A Suggestion and My First Step to Doubt


Originally Published May 18, 2016

Hele sa Hiwagang Hapis stands out in Diaz’ filmography: never did any of his films have epically fallen ideologically than this. Even the horrendous Norte, The End of History would seem to be more acceptable: with Norte, at least Fabian had clear and transparent intentions and decisions in which he embodied and stood for until the end, while still showing his guilt. Hele tried to deal with fate and history but denies itself proper handling of its contradictions. It asks the right questions about the struggle, yet, evades giving a clear answer.

We follow two stories of people sleeping with enemies: a test of tolerance to the passive presence of the enemy to the point where it is actually reflected whether they must be forgiven or not. Diaz echoes of the classic psychoanalytic idea of trauma whenever he speaks of Martial Law: that we never really come into terms with this that’s why we are what we are right now. The classic psychoanalytic advice on making amends with the trauma is to deal with the violator with forgiveness, or at least with a compromise. Despite Diaz’s clear secular stance, Hele has actually suggested a very Judeo-Christian value as a way to make amends to what he deemed as the nation’s’ “trauma”.

There’s Simoun, the scheming businessman who has planned to plant hatred and unrest to the Land to “force the people to rise up”. Even in the source material, Simoun looked at himself as someone on the pedestal, thinking that he could make his plans happen, Simoun was never the one to reflect on the nation’s state, it was only a front: his agenda was revenge for his lost love and lost life. He might have been wanted by the law, but he is never the one to experience its violence. Then there’s Caesaria, mistress to the Captain-General (who’s also Simoun’s friend), the most beautiful traitor of Silang. Both were forgiven in the film. Both were sheltered.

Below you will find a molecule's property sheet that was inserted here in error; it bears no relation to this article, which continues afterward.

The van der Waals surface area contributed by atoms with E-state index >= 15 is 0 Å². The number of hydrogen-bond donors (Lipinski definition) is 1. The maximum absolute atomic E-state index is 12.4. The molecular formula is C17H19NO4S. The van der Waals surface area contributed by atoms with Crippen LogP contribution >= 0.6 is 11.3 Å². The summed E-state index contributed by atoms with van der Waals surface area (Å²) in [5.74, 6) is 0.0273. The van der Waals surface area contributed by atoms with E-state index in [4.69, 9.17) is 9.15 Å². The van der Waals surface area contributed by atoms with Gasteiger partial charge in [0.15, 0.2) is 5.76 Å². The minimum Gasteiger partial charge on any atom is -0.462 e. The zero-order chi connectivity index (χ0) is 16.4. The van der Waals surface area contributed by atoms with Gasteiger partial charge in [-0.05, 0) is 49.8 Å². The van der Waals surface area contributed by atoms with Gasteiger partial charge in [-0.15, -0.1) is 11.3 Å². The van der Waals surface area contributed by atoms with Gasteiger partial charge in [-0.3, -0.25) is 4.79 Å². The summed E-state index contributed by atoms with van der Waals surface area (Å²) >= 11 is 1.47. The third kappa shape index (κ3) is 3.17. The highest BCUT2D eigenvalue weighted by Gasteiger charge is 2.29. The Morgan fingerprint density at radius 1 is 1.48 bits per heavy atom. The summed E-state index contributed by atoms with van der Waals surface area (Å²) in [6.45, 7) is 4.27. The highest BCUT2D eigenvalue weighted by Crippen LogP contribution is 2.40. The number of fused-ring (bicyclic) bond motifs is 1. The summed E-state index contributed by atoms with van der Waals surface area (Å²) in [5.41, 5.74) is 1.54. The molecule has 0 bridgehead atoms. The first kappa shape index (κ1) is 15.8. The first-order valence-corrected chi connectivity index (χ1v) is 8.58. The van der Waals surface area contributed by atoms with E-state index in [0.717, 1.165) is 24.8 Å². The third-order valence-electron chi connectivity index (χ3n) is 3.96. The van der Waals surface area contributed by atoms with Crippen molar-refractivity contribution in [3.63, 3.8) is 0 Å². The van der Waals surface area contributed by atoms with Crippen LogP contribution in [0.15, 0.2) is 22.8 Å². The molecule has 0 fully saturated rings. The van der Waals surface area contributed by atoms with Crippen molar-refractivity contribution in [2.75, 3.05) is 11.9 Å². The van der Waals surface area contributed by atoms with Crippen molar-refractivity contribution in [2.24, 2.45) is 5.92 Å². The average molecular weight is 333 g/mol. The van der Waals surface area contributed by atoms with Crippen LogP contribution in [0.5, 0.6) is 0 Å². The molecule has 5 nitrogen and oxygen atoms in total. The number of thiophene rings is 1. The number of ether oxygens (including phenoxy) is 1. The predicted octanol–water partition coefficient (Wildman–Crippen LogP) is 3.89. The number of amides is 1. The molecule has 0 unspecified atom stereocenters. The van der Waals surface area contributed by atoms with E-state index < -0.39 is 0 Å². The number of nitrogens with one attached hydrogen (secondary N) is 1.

A friend told me on a conversation weeks ago that Diaz’ cinema from 2010 beyond has become evasive, and from what I see, evasive of a lot of things that established and complemented the cinema of his earlier and better works: evasive of the very things that have molded what he sees as his aesthetics.

Near the end of the film, Basilio was asking Padre Florentino about the hardships and the sorrows of the Filipino people, on why things have to end up the way. Padre Florentino answered Basilio that it’s up to the younger ones to answer that, but he answered not with a face of certainty and wisdom, but with a face of confusion and self-doubt. That face pretty much sums up the whole film, more than any of the beautiful scenes that I’ve seen. That face, whether motivated or spontaneous, summarized how confused the film’s main idea, and probably, the very idea of its production.

  1. Or maybe, the film is not confused at all and forgiving the Marcoses and Gloria Arroyo is actually a suggestion.

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